AML MIFID CRS a potential triptych (english version)
A traditional way in money laundering is investment in financial markets through a financial intermediary. Why not bring different tax and financial regulations into line with anti-money laundering legislation in the ultimate purpose of preventing the reuse of illicit money and protecting intermediaries and their clients? The answer is in part the second version of the Mifid (Markets in Financial Instruments Directive) law that it extends the fulfillment, with common points with anti-money laundering rules in the proper verification procedure. The second verse of Mifid increases the requirements for investment firms that will also need to inform users about the risks, losses, costs, and consultancy costs. These obligations intersect with those of an adequate audit of anti-money laundering clients, which provide for proportional risk measures. For several years, however, we are seeing a convergence of different norms in a complete sharing of information. No new information is shared between the Customs Agency and the Tax Authority or information sharing between the various European Tax Authorities. The next “jump beyond the fence” was with the slow but gradual adaptation of European and extra European regulations to the CRS (Common Reporting Standard) and/or the bilateral agreements between European countries and the US Administration with Fatca (Foreign Account Tax Compliance Act). These regulations are not just an effect of sharing information, but they are the cornerstones of legislation on the future in consultant profession, too. Directive 2016/2258 concerns administrative cooperation and defines the automatic exchange of information, a fundamental novelty is introduced: the right of access to anti-money laundering information. What it will happen will be a confluence between the Laundering Money Laundering and Administrative Assistance Regulations, now defined in global standards and already in place since 2016 in several European Union member states, but not yet expiring differentiated in 2017 and 2018 for other few countries. An important breakthrough also involves identifying the actual holder. The authorities have the task of going back to the so-called "beneficial owner" if the current accountant is not a natural person. In order to be able to fulfill its obligations, European intermediaries will have to be able to access anti-money laundering information across the EU, including proper customer verification in the various types, for example; from corporate constitutions and creations of trust. All this swirling combination took place in a few years in three major steps.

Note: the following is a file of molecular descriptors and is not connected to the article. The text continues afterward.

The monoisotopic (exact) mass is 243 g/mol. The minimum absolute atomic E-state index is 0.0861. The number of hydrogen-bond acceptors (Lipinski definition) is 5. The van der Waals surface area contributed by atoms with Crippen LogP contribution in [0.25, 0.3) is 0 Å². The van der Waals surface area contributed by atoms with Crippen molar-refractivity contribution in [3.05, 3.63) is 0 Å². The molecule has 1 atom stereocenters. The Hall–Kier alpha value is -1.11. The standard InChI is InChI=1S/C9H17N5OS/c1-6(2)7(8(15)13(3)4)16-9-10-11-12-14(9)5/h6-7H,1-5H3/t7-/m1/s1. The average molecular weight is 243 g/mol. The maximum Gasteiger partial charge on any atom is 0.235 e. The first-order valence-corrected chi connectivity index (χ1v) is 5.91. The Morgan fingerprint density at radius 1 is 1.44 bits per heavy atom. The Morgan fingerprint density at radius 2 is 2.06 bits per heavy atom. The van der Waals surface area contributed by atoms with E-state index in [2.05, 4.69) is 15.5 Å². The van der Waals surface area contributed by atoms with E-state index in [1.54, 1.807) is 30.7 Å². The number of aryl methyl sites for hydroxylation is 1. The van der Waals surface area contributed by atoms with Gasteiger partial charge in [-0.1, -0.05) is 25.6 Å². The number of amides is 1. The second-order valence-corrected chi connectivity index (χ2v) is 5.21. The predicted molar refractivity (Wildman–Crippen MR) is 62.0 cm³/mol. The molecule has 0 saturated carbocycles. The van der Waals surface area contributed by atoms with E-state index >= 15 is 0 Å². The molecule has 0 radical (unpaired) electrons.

Following the approval by the United States Congress of the FATCA in 2010, a policy push for adopting a globally accepted standard of automatic exchange of tax information quite similar to Fatca. Thus the CRS was created, approved by the OECD in 2014, which provides:
a model of intergovernmental agreement (bilateral and / or multilateral),
a common set of procedural rules for adequate tax audit of financial accounts (due diligence tax);
a commentary containing explanatory clarifications,
a set of technical rules governing the transmission of information.